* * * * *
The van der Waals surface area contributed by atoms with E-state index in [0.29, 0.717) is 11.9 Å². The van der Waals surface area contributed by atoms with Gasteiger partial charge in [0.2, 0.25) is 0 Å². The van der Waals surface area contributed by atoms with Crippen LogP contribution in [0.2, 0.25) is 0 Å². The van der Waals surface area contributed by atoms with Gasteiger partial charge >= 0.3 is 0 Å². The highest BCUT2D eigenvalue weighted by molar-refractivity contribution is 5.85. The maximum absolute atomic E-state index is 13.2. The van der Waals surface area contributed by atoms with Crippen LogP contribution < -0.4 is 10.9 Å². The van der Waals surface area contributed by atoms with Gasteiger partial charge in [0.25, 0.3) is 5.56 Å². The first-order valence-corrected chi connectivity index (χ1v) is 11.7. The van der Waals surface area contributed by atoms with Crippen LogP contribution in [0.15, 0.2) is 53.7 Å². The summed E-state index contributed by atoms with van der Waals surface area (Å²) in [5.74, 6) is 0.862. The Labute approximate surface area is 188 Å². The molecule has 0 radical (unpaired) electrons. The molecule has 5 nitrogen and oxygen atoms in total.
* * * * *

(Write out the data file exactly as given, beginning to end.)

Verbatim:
The van der Waals surface area contributed by atoms with E-state index in [0.29, 0.717) is 11.9 Å². The van der Waals surface area contributed by atoms with Gasteiger partial charge in [0.2, 0.25) is 0 Å². The van der Waals surface area contributed by atoms with Crippen LogP contribution in [0.2, 0.25) is 0 Å². The van der Waals surface area contributed by atoms with Gasteiger partial charge >= 0.3 is 0 Å². The highest BCUT2D eigenvalue weighted by molar-refractivity contribution is 5.85. The maximum absolute atomic E-state index is 13.2. The van der Waals surface area contributed by atoms with Crippen LogP contribution < -0.4 is 10.9 Å². The van der Waals surface area contributed by atoms with Gasteiger partial charge in [0.25, 0.3) is 5.56 Å². The first-order valence-corrected chi connectivity index (χ1v) is 11.7. The van der Waals surface area contributed by atoms with Crippen LogP contribution in [0.15, 0.2) is 53.7 Å². The summed E-state index contributed by atoms with van der Waals surface area (Å²) in [5.74, 6) is 0.862. The Labute approximate surface area is 188 Å². The molecule has 0 radical (unpaired) electrons. The molecule has 5 nitrogen and oxygen atoms in total.